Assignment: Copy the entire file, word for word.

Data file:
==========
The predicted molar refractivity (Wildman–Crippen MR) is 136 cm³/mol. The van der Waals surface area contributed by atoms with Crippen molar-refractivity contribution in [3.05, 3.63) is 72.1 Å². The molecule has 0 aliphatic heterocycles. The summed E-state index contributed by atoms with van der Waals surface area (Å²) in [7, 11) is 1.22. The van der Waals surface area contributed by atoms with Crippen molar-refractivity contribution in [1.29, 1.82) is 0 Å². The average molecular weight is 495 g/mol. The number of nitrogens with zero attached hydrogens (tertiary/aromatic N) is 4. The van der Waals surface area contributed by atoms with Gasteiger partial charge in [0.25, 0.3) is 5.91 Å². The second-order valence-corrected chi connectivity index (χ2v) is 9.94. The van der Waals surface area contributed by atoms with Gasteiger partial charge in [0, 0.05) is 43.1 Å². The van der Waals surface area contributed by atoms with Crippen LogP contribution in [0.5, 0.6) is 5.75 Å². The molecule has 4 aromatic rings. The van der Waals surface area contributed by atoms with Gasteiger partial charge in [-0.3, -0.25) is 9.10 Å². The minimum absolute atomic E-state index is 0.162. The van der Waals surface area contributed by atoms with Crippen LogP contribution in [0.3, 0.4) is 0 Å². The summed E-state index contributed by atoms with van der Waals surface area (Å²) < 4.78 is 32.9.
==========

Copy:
The predicted molar refractivity (Wildman–Crippen MR) is 136 cm³/mol. The van der Waals surface area contributed by atoms with Crippen molar-refractivity contribution in [3.05, 3.63) is 72.1 Å². The molecule has 0 aliphatic heterocycles. The summed E-state index contributed by atoms with van der Waals surface area (Å²) in [7, 11) is 1.22. The van der Waals surface area contributed by atoms with Crippen molar-refractivity contribution in [1.29, 1.82) is 0 Å². The average molecular weight is 495 g/mol. The number of nitrogens with zero attached hydrogens (tertiary/aromatic N) is 4. The van der Waals surface area contributed by atoms with Gasteiger partial charge in [0.25, 0.3) is 5.91 Å². The second-order valence-corrected chi connectivity index (χ2v) is 9.94. The van der Waals surface area contributed by atoms with Gasteiger partial charge in [0, 0.05) is 43.1 Å². The van der Waals surface area contributed by atoms with Crippen LogP contribution in [0.5, 0.6) is 5.75 Å². The molecule has 4 aromatic rings. The van der Waals surface area contributed by atoms with Gasteiger partial charge in [-0.3, -0.25) is 9.10 Å². The minimum absolute atomic E-state index is 0.162. The van der Waals surface area contributed by atoms with Crippen LogP contribution in [0.3, 0.4) is 0 Å². The summed E-state index contributed by atoms with van der Waals surface area (Å²) < 4.78 is 32.9.